On March 27, 2020, the federal government enacted the Coronavirus Aid, Relief, and Economic Security Act. The $2 trillion CARES Act includes emergency relief for individuals, businesses, medical centers and nonprofits. There are some important time-sensitive implications for 501(c)(3) nonprofit organizations that we want to bring to your attention. You may want to act quickly to achieve optimal results. Here are a few key takeaways:

• 501(c)(3) organizations with fewer than 500 employees are eligible to apply.

• The 7(a) loan is a working capital loan to cover salaries, paid sick and medical leave, insurance premiums, rent, mortgage interest and utilities. This fund has been expanded to help organizations whose revenues have been reduced as a direct result of the COVID-19 pandemic.

• The loan repayment terms are very attractive. In many cases, a significant majority of the loan will be forgiven based on certain conditions that include maintaining staffing levels.

• The PPP loan is intended to be a “job retention” loan for small businesses and nonprofit organizations. It provides capital to small organizations so they can retain their employees.

• The loan amounts are intended to pay up to 8 weeks of payroll costs, including benefits.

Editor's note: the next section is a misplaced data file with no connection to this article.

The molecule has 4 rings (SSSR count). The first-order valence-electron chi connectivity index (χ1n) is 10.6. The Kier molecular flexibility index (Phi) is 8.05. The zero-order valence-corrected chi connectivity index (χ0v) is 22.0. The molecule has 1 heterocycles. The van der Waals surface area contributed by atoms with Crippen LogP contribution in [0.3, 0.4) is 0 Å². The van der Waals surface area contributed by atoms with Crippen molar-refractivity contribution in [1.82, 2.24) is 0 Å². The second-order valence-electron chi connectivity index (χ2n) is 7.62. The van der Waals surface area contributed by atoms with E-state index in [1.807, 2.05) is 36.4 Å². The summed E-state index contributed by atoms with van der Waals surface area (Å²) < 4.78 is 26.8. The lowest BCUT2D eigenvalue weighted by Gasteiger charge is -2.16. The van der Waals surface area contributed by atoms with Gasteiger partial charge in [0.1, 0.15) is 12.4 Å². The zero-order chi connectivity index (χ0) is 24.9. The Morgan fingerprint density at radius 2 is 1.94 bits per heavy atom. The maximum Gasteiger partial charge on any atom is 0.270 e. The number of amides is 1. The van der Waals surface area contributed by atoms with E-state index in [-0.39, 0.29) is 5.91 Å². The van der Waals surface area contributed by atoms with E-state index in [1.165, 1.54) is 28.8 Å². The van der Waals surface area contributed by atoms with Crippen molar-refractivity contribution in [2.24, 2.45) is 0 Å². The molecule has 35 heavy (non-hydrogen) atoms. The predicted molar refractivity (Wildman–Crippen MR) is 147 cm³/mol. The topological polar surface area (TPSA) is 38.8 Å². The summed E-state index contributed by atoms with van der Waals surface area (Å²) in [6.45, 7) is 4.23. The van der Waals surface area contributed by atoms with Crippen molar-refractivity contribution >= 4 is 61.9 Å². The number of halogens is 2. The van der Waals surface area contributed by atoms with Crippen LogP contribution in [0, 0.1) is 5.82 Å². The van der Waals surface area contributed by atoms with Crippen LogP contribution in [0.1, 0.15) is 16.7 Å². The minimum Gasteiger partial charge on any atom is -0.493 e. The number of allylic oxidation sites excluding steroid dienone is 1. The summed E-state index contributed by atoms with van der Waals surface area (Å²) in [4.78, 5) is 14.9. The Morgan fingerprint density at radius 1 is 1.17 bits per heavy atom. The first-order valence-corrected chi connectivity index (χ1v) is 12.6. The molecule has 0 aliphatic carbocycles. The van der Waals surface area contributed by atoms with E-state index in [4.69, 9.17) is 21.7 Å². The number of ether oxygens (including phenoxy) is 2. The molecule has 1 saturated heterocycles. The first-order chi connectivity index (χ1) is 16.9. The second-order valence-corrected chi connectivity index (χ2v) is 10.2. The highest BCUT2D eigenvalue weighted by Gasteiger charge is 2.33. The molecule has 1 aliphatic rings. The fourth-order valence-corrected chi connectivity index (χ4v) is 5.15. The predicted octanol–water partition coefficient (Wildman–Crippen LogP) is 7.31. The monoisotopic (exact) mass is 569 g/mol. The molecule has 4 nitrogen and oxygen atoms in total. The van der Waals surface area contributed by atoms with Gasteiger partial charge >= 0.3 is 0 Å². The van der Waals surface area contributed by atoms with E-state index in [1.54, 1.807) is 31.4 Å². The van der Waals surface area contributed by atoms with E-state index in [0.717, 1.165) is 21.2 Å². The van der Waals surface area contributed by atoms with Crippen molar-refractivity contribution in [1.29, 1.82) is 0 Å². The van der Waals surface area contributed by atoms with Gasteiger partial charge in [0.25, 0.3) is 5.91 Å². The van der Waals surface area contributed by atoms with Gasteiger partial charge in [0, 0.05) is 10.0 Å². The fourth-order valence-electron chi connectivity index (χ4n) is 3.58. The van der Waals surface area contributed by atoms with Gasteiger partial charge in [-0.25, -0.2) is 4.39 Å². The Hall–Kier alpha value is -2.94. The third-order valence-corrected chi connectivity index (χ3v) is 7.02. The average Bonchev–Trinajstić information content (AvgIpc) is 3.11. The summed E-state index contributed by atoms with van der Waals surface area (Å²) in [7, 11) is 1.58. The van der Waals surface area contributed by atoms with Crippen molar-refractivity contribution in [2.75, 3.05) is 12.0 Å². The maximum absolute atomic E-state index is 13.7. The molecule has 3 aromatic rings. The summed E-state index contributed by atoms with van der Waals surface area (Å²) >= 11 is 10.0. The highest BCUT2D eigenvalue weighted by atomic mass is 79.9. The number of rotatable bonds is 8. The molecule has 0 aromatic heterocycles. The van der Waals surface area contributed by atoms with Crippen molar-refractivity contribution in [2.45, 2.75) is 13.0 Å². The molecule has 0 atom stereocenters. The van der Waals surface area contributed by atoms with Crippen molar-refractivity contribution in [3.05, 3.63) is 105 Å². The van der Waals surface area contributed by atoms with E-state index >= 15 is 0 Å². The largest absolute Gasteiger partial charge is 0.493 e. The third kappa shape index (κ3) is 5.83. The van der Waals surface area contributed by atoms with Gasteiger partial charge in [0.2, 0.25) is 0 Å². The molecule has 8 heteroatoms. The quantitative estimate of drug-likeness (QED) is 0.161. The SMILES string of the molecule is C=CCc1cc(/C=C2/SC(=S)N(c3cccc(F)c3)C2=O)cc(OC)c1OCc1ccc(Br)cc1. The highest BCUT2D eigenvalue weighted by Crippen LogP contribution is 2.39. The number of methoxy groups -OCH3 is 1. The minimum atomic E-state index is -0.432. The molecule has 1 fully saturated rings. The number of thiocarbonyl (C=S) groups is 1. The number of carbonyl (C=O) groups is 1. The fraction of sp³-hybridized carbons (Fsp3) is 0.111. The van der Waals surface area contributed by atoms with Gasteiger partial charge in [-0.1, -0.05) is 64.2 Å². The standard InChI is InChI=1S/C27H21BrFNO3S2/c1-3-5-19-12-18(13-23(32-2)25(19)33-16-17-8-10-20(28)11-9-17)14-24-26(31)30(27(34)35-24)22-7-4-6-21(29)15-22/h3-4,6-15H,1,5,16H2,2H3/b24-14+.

• In addition to payroll costs, the loan may also be used for mortgage payments (interest only, not principal), rent and utilities.

• Although it is a technically a loan program, if at least 75% of the loan funds are used to cover payroll costs, the loan will be fully forgiven entirely. In this regard, it is a grant, not a loan to the nonprofit.

• The maximum loan amount is based on the nonprofit’s monthly payroll expenses. A nonprofit can borrow up to 2.5 times the organization’s average monthly payroll expense for the prior 12-month period, but no more than $10M.

• The application must be submitted to a bank or other SBA-certified lender.

• Loan terms are the same regardless of lender. Interest rate for the two-year loan is fixed rate of 1%. Payments are deferred for six months. No collateral or personal guarantees will be required.

• Nonprofits intending to apply for the loan should gather payroll tax reports (Forms 940, 941 and/or 944) and any other documentation that shows the organization’s last 12 months of payments made by the organization for employee wages, benefits (paid leave, health and retirement) and taxes.

To learn more, you can also download valuable information about CARES Act implications for nonprofits from Charles Schultz, president of Crescendo Interactive, here.

For more information on the provisions above and others that may have a positive impact on your organization during this challenging time, we recommend that you reach out to your tax advisors, your board members with applicable expertise on loans and tax advice, and your relationship contact at your financial institution. Your organization will apply for the loan through your financial institiution.